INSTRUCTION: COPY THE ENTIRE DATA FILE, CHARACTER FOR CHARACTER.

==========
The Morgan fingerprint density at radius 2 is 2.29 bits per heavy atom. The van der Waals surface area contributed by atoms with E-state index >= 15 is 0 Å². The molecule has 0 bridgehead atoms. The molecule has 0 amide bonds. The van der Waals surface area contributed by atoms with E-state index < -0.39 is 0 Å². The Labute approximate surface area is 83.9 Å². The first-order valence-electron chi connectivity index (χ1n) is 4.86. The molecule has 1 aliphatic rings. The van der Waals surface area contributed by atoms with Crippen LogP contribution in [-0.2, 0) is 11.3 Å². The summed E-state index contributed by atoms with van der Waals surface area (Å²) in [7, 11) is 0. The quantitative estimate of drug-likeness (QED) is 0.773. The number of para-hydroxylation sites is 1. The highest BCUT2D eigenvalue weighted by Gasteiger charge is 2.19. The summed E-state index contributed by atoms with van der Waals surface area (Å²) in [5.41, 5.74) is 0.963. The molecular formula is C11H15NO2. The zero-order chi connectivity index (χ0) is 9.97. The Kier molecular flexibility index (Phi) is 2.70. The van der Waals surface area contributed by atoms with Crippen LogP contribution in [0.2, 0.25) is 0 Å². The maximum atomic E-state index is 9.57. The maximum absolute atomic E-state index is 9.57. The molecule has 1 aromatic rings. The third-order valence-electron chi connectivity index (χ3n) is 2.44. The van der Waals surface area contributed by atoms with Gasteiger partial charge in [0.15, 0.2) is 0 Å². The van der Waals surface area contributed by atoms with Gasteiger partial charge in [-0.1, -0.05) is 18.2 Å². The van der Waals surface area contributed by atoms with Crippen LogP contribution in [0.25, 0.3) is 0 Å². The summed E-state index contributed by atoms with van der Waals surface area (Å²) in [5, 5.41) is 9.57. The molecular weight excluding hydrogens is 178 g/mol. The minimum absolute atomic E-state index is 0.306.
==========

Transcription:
The Morgan fingerprint density at radius 2 is 2.29 bits per heavy atom. The van der Waals surface area contributed by atoms with E-state index >= 15 is 0 Å². The molecule has 0 bridgehead atoms. The molecule has 0 amide bonds. The van der Waals surface area contributed by atoms with E-state index < -0.39 is 0 Å². The Labute approximate surface area is 83.9 Å². The first-order valence-electron chi connectivity index (χ1n) is 4.86. The molecule has 1 aliphatic rings. The van der Waals surface area contributed by atoms with Crippen LogP contribution in [-0.2, 0) is 11.3 Å². The summed E-state index contributed by atoms with van der Waals surface area (Å²) in [7, 11) is 0. The quantitative estimate of drug-likeness (QED) is 0.773. The number of para-hydroxylation sites is 1. The highest BCUT2D eigenvalue weighted by Gasteiger charge is 2.19. The summed E-state index contributed by atoms with van der Waals surface area (Å²) in [5.41, 5.74) is 0.963. The molecular formula is C11H15NO2. The zero-order chi connectivity index (χ0) is 9.97. The Kier molecular flexibility index (Phi) is 2.70. The van der Waals surface area contributed by atoms with Crippen LogP contribution in [0.2, 0.25) is 0 Å². The maximum atomic E-state index is 9.57. The maximum absolute atomic E-state index is 9.57. The molecule has 1 aromatic rings. The third-order valence-electron chi connectivity index (χ3n) is 2.44. The van der Waals surface area contributed by atoms with Gasteiger partial charge in [0.15, 0.2) is 0 Å². The van der Waals surface area contributed by atoms with Gasteiger partial charge in [-0.1, -0.05) is 18.2 Å². The van der Waals surface area contributed by atoms with Crippen LogP contribution in [0.25, 0.3) is 0 Å². The summed E-state index contributed by atoms with van der Waals surface area (Å²) in [5, 5.41) is 9.57. The molecular weight excluding hydrogens is 178 g/mol. The minimum absolute atomic E-state index is 0.306.